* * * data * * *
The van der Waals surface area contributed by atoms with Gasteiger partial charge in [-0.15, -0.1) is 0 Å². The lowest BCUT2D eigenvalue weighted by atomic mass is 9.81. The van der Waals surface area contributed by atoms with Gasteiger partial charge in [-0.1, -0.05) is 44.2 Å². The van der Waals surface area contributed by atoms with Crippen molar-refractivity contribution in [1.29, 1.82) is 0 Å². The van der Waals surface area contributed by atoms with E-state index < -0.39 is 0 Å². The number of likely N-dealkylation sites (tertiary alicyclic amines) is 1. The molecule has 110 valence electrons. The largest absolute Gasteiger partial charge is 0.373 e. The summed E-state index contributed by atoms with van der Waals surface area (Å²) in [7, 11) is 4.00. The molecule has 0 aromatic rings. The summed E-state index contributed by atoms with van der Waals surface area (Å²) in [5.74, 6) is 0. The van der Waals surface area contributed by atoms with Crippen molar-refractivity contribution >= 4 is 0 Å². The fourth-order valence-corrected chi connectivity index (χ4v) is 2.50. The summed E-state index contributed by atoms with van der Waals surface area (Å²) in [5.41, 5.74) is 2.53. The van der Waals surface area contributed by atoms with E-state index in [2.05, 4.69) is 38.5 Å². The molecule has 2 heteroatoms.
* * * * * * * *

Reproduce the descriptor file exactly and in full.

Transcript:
The van der Waals surface area contributed by atoms with Gasteiger partial charge in [-0.15, -0.1) is 0 Å². The lowest BCUT2D eigenvalue weighted by atomic mass is 9.81. The van der Waals surface area contributed by atoms with Gasteiger partial charge in [-0.1, -0.05) is 44.2 Å². The van der Waals surface area contributed by atoms with Crippen molar-refractivity contribution in [1.29, 1.82) is 0 Å². The van der Waals surface area contributed by atoms with E-state index < -0.39 is 0 Å². The number of likely N-dealkylation sites (tertiary alicyclic amines) is 1. The molecule has 110 valence electrons. The largest absolute Gasteiger partial charge is 0.373 e. The summed E-state index contributed by atoms with van der Waals surface area (Å²) in [7, 11) is 4.00. The molecule has 0 aromatic rings. The summed E-state index contributed by atoms with van der Waals surface area (Å²) in [5.74, 6) is 0. The van der Waals surface area contributed by atoms with Crippen molar-refractivity contribution >= 4 is 0 Å². The fourth-order valence-corrected chi connectivity index (χ4v) is 2.50. The summed E-state index contributed by atoms with van der Waals surface area (Å²) in [5.41, 5.74) is 2.53. The van der Waals surface area contributed by atoms with E-state index in [2.05, 4.69) is 38.5 Å². The molecule has 2 heteroatoms.